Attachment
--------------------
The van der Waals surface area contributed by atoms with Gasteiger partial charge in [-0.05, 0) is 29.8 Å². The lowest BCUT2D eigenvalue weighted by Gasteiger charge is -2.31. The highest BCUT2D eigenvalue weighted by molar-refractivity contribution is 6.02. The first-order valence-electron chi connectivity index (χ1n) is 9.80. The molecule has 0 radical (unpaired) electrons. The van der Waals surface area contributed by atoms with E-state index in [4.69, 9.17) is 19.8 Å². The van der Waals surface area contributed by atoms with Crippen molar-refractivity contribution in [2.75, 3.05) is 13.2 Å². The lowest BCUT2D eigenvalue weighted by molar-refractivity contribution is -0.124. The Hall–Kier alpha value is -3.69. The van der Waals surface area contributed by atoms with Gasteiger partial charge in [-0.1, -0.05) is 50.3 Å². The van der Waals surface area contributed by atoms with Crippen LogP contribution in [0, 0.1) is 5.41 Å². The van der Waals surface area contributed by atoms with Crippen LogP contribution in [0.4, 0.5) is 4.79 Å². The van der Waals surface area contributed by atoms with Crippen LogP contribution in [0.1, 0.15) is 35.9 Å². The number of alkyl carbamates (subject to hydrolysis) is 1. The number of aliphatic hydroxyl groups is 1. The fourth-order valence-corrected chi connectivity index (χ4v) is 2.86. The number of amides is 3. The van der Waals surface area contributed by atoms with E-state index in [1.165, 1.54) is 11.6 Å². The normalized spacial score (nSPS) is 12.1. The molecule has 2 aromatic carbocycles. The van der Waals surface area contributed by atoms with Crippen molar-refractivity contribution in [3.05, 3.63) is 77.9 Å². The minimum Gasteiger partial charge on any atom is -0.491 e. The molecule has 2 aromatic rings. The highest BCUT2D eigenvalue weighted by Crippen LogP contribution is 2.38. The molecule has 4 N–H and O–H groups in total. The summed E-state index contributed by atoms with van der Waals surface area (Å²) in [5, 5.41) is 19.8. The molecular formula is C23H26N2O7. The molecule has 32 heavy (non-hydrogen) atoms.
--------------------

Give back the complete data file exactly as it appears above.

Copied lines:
The van der Waals surface area contributed by atoms with Gasteiger partial charge in [-0.05, 0) is 29.8 Å². The lowest BCUT2D eigenvalue weighted by Gasteiger charge is -2.31. The highest BCUT2D eigenvalue weighted by molar-refractivity contribution is 6.02. The first-order valence-electron chi connectivity index (χ1n) is 9.80. The molecule has 0 radical (unpaired) electrons. The van der Waals surface area contributed by atoms with E-state index in [4.69, 9.17) is 19.8 Å². The van der Waals surface area contributed by atoms with Crippen molar-refractivity contribution in [2.75, 3.05) is 13.2 Å². The lowest BCUT2D eigenvalue weighted by molar-refractivity contribution is -0.124. The Hall–Kier alpha value is -3.69. The van der Waals surface area contributed by atoms with Gasteiger partial charge in [-0.1, -0.05) is 50.3 Å². The van der Waals surface area contributed by atoms with Crippen LogP contribution in [0, 0.1) is 5.41 Å². The van der Waals surface area contributed by atoms with Crippen LogP contribution in [0.4, 0.5) is 4.79 Å². The van der Waals surface area contributed by atoms with Crippen LogP contribution in [0.1, 0.15) is 35.9 Å². The number of alkyl carbamates (subject to hydrolysis) is 1. The number of aliphatic hydroxyl groups is 1. The fourth-order valence-corrected chi connectivity index (χ4v) is 2.86. The number of amides is 3. The van der Waals surface area contributed by atoms with E-state index in [1.165, 1.54) is 11.6 Å². The normalized spacial score (nSPS) is 12.1. The molecule has 2 aromatic carbocycles. The van der Waals surface area contributed by atoms with Crippen molar-refractivity contribution in [3.05, 3.63) is 77.9 Å². The minimum Gasteiger partial charge on any atom is -0.491 e. The molecule has 2 aromatic rings. The highest BCUT2D eigenvalue weighted by Crippen LogP contribution is 2.38. The molecule has 4 N–H and O–H groups in total. The summed E-state index contributed by atoms with van der Waals surface area (Å²) in [5, 5.41) is 19.8. The molecular formula is C23H26N2O7. The molecule has 32 heavy (non-hydrogen) atoms.